More than 30 experts from a range of countries gathered last week for the 10th meeting of the Scientific Committee of ACCOBAMS, the Agreement on the Conservation of Cetaceans in the Black Sea, Mediterranean Sea and Contiguous Atlantic Area. OceanCare has been represented by two experts: Silvia Frey and Nicolas Entrup.

The meeting served as an exchange of recent information and data on the status of cetaceans in the agreement area, and on the threats they are facing. Another main point of the meeting was a discussion on the necessary conservation measures. Finally, the committee adopted recommendations to the signatory states that shall be passed at the next meeting of the parties to the agreement in late autumn 2016, as well as a three-year priorities plan.

To OceanCare, key aspects of these recommendations include:

  • a call for conducting environmental impact assessments prior to seismic activities, including a list of criteria that have to be considered; an appeal to NATO and to national navies to cooperate with the ACCOBAMS Scientific Committee and to carry out risk mitigation measures for whales and dolphins prior to manoeuvres;
  • stepping up research on population structures of common dolphins, Risso’s dolphins, Cuvier’s beaked whales, orcas in the Strait of Gibraltar, fin whales, and harbour porpoises in the Aegean Sea; assessing the red list conservation status of several species. Further, the parties to the agreement are reminded to facilitate research projects that intend to explore the distribution and population size of cetaceans;
  • a call on ACCOBAMS riparian states to increasingly integrate cetacean conservation measures in their national action plans for implementing the EU Marine Strategy Framework Directive;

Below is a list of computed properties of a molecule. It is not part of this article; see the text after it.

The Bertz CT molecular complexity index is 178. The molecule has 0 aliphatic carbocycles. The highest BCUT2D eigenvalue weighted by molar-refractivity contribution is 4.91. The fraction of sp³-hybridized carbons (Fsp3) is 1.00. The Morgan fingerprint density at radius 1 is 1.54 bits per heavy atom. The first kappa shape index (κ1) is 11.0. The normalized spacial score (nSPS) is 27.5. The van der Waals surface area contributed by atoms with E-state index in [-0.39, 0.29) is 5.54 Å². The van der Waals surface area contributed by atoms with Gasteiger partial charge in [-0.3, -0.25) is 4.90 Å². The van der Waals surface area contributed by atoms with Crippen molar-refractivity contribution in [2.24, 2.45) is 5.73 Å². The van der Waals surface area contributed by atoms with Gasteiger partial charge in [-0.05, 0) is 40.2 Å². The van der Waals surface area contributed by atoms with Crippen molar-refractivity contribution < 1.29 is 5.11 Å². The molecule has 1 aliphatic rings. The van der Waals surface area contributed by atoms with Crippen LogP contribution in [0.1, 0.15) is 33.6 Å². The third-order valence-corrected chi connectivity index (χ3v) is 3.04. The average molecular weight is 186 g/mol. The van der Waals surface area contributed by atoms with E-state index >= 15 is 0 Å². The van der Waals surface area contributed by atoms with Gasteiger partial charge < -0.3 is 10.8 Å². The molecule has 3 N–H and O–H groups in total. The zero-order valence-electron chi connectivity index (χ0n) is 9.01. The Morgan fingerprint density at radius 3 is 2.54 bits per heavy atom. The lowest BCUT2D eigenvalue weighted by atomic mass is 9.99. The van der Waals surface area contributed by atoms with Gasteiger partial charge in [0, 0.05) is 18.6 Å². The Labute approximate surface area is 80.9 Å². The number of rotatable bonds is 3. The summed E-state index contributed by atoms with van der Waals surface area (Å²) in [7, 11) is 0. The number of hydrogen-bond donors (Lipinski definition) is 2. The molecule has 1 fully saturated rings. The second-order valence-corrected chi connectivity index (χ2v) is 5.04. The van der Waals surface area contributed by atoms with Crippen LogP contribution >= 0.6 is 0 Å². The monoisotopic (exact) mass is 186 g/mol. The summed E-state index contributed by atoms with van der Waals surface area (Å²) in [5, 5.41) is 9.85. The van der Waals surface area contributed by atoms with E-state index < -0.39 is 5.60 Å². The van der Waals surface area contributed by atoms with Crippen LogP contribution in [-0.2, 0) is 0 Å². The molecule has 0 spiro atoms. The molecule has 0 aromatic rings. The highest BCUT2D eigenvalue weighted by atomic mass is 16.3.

• international cooperation to reduce collisions between sperm and fin whales and vessels in the agreement area – by reducing vessel speed or by small adaptations to main travel routes within critical whale habitats. OceanCare is currently supporting a project to prevent ship strikes in the Hellenic Trench;
  • parties to the agreement shall transpose the ACCOBAMS guidelines and code of conduct for cetacean watching into national law; this would also eliminate commercial swimming with cetaceans;
  • development of an observer program for seismic surveys (training in spotting cetaceans); such programs are important, but can in no way replace measures that reduce threats to the animals; further the competence of these observers has to be clarified (e.g. if airgun use is halted, when animals are spotted). OceanCare is a member of the working group that will work on developing the observer program.

A further focus of OceanCare is on completing a joint-report on ‘hot spots’ of noise activities in the Mediterranean. This report is essential for noise reduction and will serve as the basis for a decision by the parties to the agreement.

Once more, quite progressive recommendations have been developed, but efficient protection of marine mammals stands or falls with the implementation of measures (for example OceanCare demanded the designation of protected areas (‘quite zones’) where noise-intensive activities are prohibited). Exactly this implementation issue will be the focus of OceanCare’s work within the coming months, calling on the states to live up to their responsibility.

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